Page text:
“Another key piece of equipment: Masks. Patients should wear a face mask anytime they leave their room, and these excursions should be limited—in other words, bathroom trips only. Anyone entering the room should also wear a mask, and the sick person should likewise mask up for all visitors, regardless of age.

“You’ll also need gloves—rubber or latex—when you enter the sickroom or when you clean. Stock up on cleaning supplies, because everything the sick person touches—like cutlery, door knobs or the bathroom sink—must be cleaned. You can make a DIY bleach preparation by diluting five tablespoons of bleach per gallon of water. Regular hand soap is crucial, too.

“‘I cannot emphasize enough the importance of hand hygiene: Washing your hands with warm, soapy water and wiping down surfaces that have been touched. We know this works,’ Dr. Chun says. She recommends a nail brush to scrub under fingernails.

“Medicine

“Medical supplies: cough drops; over-the-counter cold medicines; pulse oximeter and batteries (there is a pulse-oximeter app available for the iPhone, but none of the doctors we spoke to recommended it); saline nasal spray; thermometer; Tylenol/acetaminophen (children’s or infant’s versions if applicable).

“Anyone who falls ill should keep in contact with their doctor and let them know if symptoms worsen. To that end, a thermometer is helpful. Since COVID-19 can affect breathing, several doctors also recommended obtaining an at-home pulse oximeter: a device that clips onto the finger and measures heart rate and blood oxygen levels, which are important indicators of how well the lungs are functioning, says Andra Blomkalns, chair of emergency medicine at Stanford School of Medicine. ‘I ordered 600 of them to send home with patients, and I’m glad I did.’ Oximeters are sold over the counter at pharmacies and retailers.

“‘For a really sick person who’s not sick enough to be admitted to the hospital but they’re on the edge, having an oximeter can be incredibly reassuring,’Dr. Buchholz says.

“Have your regular cold medicines on hand and Tylenol or acetaminophen. If the patient is under 18, make sure you have children’s or infant’s versions.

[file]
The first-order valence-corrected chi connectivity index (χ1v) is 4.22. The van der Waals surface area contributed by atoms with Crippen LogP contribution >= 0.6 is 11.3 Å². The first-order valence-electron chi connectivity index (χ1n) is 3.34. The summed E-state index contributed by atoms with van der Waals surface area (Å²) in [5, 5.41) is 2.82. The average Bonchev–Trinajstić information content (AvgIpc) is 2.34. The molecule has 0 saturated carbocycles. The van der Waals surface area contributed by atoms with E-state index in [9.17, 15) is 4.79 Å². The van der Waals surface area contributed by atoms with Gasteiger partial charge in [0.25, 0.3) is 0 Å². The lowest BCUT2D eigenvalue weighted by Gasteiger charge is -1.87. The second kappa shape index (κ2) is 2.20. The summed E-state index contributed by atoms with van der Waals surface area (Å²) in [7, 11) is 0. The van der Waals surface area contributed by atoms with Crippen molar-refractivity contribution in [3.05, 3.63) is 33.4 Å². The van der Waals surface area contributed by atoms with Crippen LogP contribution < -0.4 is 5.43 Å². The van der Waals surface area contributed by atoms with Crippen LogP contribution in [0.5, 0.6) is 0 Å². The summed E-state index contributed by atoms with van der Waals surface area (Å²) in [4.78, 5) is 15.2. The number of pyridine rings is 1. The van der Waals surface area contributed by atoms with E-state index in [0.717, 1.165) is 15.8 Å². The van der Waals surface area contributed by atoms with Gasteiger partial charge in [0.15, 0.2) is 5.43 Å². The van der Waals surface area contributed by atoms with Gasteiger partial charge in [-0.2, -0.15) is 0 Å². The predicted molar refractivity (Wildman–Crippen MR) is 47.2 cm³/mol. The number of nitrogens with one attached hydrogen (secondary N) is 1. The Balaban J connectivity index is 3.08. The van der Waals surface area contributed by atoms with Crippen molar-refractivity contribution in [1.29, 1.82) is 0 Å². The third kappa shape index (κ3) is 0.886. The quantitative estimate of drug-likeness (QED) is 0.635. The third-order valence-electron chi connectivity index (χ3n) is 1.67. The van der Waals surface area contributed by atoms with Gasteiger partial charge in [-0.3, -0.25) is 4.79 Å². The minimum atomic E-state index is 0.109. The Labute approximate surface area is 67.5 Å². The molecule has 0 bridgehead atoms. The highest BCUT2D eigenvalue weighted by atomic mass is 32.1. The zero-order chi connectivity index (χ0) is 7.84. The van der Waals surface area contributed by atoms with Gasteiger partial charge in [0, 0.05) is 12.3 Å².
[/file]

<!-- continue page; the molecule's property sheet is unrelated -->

“For a dry cough, throat lozenges can be helpful, as long as the child is old enough not to choke on them. For younger children, “if they have throat pain, a little bit of warm tea with honey is a nice way to go,” Dr. Zerr says.

“Food and drink

“Nutrition supplies: chicken soup; daily multivitamin and vitamin C tablets; electrolyte-replacement drinks (if using sports drinks, cut in half with water); fresh ginger, lemons, dill, fresh or dried oregano; high-calorie, nutrient-rich foods like avocados; honey for throat soothing; pectin-rich foods like bananas and apples.

“As with any flu-like virus, it is important that the patient drink plenty of fluids. Occasionally, Covid-19 can cause gastrointestinal distress and diarrhea, and replenishing fluids in those cases is especially important, as dehydration can worsen a fever, Dr. Blomkalns says. Electrolyte-replacement drinks are recommended, but popular sports drinks like Gatorade tend to have high amounts of sugar, so they should be cut in half with water for both children and adults, she says.

“Some patients tend to lose their appetite when sick, especially children, so Dr. Zerr recommends having on hand comforting, high-calorie but nutrient-dense foods like apple sauce and avocados.

“A couple of doctors recommended daily multivitamin and vitamin C tablets. ‘And never underestimate the power of chicken soup,’ says Mark Hyman, head of innovation at the Cleveland Clinic Center for Functional Medicine. ‘Protein is very important when fighting viral illnesses.’

“He recommends adding dill, oregano and ginger to soups for their antiviral properties. One of Dr. Hyman’s favorite home remedies is his “cold-buster tea”: a 2-inch chunk of fresh ginger root, sliced thin, boiled in a pot of water for several minutes. Add fresh lemon juice, honey and cayenne pepper. Steep for five minutes. ‘It becomes this spicy, sweet and tangy thing,’ he says. ‘It’s great.’

“Of course, for our purposes given our limited resources and the problematic environment where many of those who have been infected live, a number of those ‘prescribed’ arrangements may not be forthcoming at all. But there should be a way by which our health and local officials may overcome these and adopt measures appropriate under the circumstances. Just having a Home Care Medical Kit with the most elementary drugs, paracetamol, cough syrup and the like, may liven up the spirits. I understand, in Panama and I am told even in Vietnam, government made available generic equivalent drugs to the most vulnerable members of the population, It should not be hard for us to do the same.”

(To be continued)   

Topics: Romeo Quijano , COVID-19 , UP College of Medicine Professor , Department of Health